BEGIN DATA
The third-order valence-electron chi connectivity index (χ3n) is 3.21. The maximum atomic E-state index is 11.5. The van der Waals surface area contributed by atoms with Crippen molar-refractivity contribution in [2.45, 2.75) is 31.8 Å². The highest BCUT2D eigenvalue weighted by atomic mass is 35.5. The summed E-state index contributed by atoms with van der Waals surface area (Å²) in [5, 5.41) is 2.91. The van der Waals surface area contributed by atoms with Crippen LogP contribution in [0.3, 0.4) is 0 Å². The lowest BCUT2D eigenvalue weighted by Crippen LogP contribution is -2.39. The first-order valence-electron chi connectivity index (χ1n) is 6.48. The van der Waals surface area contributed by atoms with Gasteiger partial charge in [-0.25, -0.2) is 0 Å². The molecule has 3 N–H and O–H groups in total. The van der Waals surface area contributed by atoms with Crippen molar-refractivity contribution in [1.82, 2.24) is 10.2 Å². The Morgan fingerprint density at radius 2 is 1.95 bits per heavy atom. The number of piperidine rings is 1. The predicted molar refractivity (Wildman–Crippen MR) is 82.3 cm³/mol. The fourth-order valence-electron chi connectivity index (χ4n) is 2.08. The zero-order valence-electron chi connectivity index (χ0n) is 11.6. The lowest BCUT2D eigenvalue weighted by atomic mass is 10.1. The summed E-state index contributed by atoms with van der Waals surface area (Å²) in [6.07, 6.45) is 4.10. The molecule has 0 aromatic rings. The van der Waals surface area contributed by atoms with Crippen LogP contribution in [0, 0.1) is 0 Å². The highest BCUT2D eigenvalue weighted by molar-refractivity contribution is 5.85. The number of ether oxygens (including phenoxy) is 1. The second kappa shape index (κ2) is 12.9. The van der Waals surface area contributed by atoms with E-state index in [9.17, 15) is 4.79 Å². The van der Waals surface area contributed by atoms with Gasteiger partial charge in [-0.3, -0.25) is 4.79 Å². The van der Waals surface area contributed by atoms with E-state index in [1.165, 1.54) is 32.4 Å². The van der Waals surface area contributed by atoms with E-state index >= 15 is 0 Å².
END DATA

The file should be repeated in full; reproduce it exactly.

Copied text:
The third-order valence-electron chi connectivity index (χ3n) is 3.21. The maximum atomic E-state index is 11.5. The van der Waals surface area contributed by atoms with Crippen molar-refractivity contribution in [2.45, 2.75) is 31.8 Å². The highest BCUT2D eigenvalue weighted by atomic mass is 35.5. The summed E-state index contributed by atoms with van der Waals surface area (Å²) in [5, 5.41) is 2.91. The van der Waals surface area contributed by atoms with Crippen LogP contribution in [0.3, 0.4) is 0 Å². The lowest BCUT2D eigenvalue weighted by Crippen LogP contribution is -2.39. The first-order valence-electron chi connectivity index (χ1n) is 6.48. The van der Waals surface area contributed by atoms with Gasteiger partial charge in [-0.25, -0.2) is 0 Å². The molecule has 3 N–H and O–H groups in total. The van der Waals surface area contributed by atoms with Crippen molar-refractivity contribution in [1.82, 2.24) is 10.2 Å². The Morgan fingerprint density at radius 2 is 1.95 bits per heavy atom. The number of piperidine rings is 1. The predicted molar refractivity (Wildman–Crippen MR) is 82.3 cm³/mol. The fourth-order valence-electron chi connectivity index (χ4n) is 2.08. The zero-order valence-electron chi connectivity index (χ0n) is 11.6. The lowest BCUT2D eigenvalue weighted by atomic mass is 10.1. The summed E-state index contributed by atoms with van der Waals surface area (Å²) in [6.07, 6.45) is 4.10. The molecule has 0 aromatic rings. The van der Waals surface area contributed by atoms with Crippen LogP contribution in [0, 0.1) is 0 Å². The highest BCUT2D eigenvalue weighted by molar-refractivity contribution is 5.85. The number of ether oxygens (including phenoxy) is 1. The second kappa shape index (κ2) is 12.9. The van der Waals surface area contributed by atoms with E-state index in [9.17, 15) is 4.79 Å². The van der Waals surface area contributed by atoms with Gasteiger partial charge in [-0.3, -0.25) is 4.79 Å². The van der Waals surface area contributed by atoms with E-state index in [1.165, 1.54) is 32.4 Å². The van der Waals surface area contributed by atoms with E-state index >= 15 is 0 Å².